Friday, September 14

Previews, Test Accounts, and Screencasts

I was over at RailsRumble this morning, reviewing entries and casting my votes, and I noticed a few things that set some of the sites head and shoulders above the rest: previews, test accounts, and screencasts.

Many of the sites simply had splash pages that said "log in or register" to see what the site did. In most cases, I didn't bother. There's nearly one-hundred entries in the competition; I'm not going to bother creating that many bogus accounts. Kudos to the sites that support OpenID, but Dr. Nic already covered that.

Some of the sites with really slick designs or very clear and concise explanatory text coaxed me in to signing up. But in most cases it was a crap shoot, especially the ones that expected me to read paragraphs of exposition.

Sites with screencasts were immediate favorites. It doesn't get any simpler! A screencast shows me what the site has to offer in a quick and easily digestible format. The creator of the site knows best how to use it to its full potential, and they can explain it all in full motion video while talking me through it. If I were President of the Interwebs, I would make it a law that all sites have screencasts.

Previews in the form of screenshots with annotations are nice, and I highly recommend them as second-best to a screencast, but they require me to read, interpret, and study the presentation. That's work. The less work I have to do to learn what a site can offer me, the quicker I'm going to get to using it.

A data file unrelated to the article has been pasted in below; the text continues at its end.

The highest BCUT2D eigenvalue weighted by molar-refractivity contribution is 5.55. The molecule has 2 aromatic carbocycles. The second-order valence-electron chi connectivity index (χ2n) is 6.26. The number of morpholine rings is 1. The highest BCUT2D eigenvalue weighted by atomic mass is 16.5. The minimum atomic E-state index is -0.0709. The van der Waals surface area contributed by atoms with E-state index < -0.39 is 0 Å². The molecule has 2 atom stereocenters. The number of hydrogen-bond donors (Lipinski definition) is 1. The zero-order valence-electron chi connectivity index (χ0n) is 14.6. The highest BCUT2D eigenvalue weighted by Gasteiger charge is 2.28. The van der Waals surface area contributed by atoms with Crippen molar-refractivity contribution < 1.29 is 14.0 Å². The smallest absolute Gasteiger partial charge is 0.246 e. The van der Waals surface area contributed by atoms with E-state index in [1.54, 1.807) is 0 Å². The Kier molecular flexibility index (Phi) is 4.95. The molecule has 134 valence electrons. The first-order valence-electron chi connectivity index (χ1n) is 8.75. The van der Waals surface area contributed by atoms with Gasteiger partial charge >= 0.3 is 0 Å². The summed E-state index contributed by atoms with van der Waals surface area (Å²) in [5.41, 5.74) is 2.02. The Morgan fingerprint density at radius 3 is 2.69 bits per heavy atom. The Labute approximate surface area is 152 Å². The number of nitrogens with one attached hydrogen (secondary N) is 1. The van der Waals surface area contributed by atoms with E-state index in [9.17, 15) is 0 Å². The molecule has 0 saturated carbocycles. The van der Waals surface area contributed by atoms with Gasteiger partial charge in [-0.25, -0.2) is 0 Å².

Test accounts are a double-edged sword. The cons are that once I'm in I have to explore; I have to wander around aimlessly playing with the site, trying to figure out what it has to offer. It also seems that with at least one of the sites, they didn't disable the "change your password" for the test accounts, as I was unable to get into them using the credentials advertised on the front page. However, for those of us, and those particular services, where you really need to "try before you buy", test accounts are golden.

Monday, September 10

Book Review: Founders at Work

Founders at Work: Stories of Startups' Early Days is a very large collection of mostly fantastic interviews with people that founded (or were closely related to the founding of) companies that made them ridiculously wealthy, or at the very least dot-com celebrities. They are not necessarily successful companies; in some cases rather miserable failures that burned bright then burned out, and in some cases names I've never heard, and I did my tour of duty pretty deep in the trenches. But they are companies that, for the most part, changed the face of business for the better.

It took me forever to get through this book, and it was worth nearly every page. I could have done without the Woz interview; who hasn't heard his story fifty bazillion times now? I expected the Spolsky interview to be more of the same, having followed his popular blog since its inception, but surprisingly it wasn't a regurgitation of his regular rants, which I appreciated.

The author and interviewer, being female, was very keen to ask each of the female founders about their gender-related challenges, which I found rather awkward and borderline insulting, but they all handled it well. They are probably used to it. I guess I can't relate, since I'm male and haven't made a mint off any of my start-ups.